I had the honor of being Elie Wiesel’s friend for over 33 years. For a time I was the International Director of his Foundation for Humanity and accompanied him on his visits with world leaders, politicians, fighters for freedom and human rights, in the classroom with students and in meetings and lectures with the masses. I always asked myself what makes him, in his quiet manner, so successful in breaking down the walls of indifference and forgetfulness that we are so comfortable building around ourselves? How did he, for so many years, know how to speak, act and protest against the injustices of our world that continue to plague us — racism, apartheid, genocide, closing the door to refugees and hatred of the “other”?
I think that every person who met Elie felt that standing before him or her was a man risen from the dead, whose past was imprinted on his melancholic face, in his frail body and in his fiery eyes. At the end of his book, “Night”, Elie described what he saw the first time he looked at himself in a mirror after the Shoah: “From the depths of the mirror, a corpse gazed back at me. The look in his eyes, as they stared into mine, has never left me”. He knew that he must remember in order to bear witness, and slowly, he also found the way to do so. The sense of gravity, responsibility, fear and incredulity is present in every word Elie wrote about the Shoah. He once said that to write his memoirs of Auschwitz and Buchenwald was like writing the epitaph on a virtual gravestone for the dead who were never buried.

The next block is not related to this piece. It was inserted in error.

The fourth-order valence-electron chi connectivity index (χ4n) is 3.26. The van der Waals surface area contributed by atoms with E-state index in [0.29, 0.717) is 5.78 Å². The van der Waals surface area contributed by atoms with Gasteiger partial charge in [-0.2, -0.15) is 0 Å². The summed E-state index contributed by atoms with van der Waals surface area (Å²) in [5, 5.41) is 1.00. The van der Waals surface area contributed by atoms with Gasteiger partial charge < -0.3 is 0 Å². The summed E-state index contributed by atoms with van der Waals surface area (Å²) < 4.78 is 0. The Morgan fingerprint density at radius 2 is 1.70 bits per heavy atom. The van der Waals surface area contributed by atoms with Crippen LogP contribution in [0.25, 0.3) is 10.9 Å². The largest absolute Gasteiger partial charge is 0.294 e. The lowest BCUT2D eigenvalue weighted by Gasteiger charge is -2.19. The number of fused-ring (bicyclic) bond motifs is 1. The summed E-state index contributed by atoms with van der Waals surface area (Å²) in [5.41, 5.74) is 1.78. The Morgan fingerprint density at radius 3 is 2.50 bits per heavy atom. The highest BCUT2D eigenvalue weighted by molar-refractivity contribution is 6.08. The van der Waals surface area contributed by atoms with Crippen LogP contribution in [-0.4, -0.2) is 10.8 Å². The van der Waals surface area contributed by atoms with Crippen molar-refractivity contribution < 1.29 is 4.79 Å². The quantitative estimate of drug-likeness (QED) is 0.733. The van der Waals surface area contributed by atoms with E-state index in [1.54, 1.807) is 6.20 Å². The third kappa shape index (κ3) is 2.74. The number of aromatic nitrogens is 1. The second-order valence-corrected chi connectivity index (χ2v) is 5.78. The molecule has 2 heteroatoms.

The Nobel Peace Prize he received was one of the most popular of the Nobel Prizes ever awarded. Thousands upon thousands of people marched through the streets of Oslo in order to honor his testimony and his message to all humanity. But despair cannot be the answer and from the piles of the ashes of the dead too, there is a spark of hope upon which can be built human dignity, peace and the future.
Yesterday, Elie Wiesel’s voice became silent. But in the memorial candle a spark of hope will shine.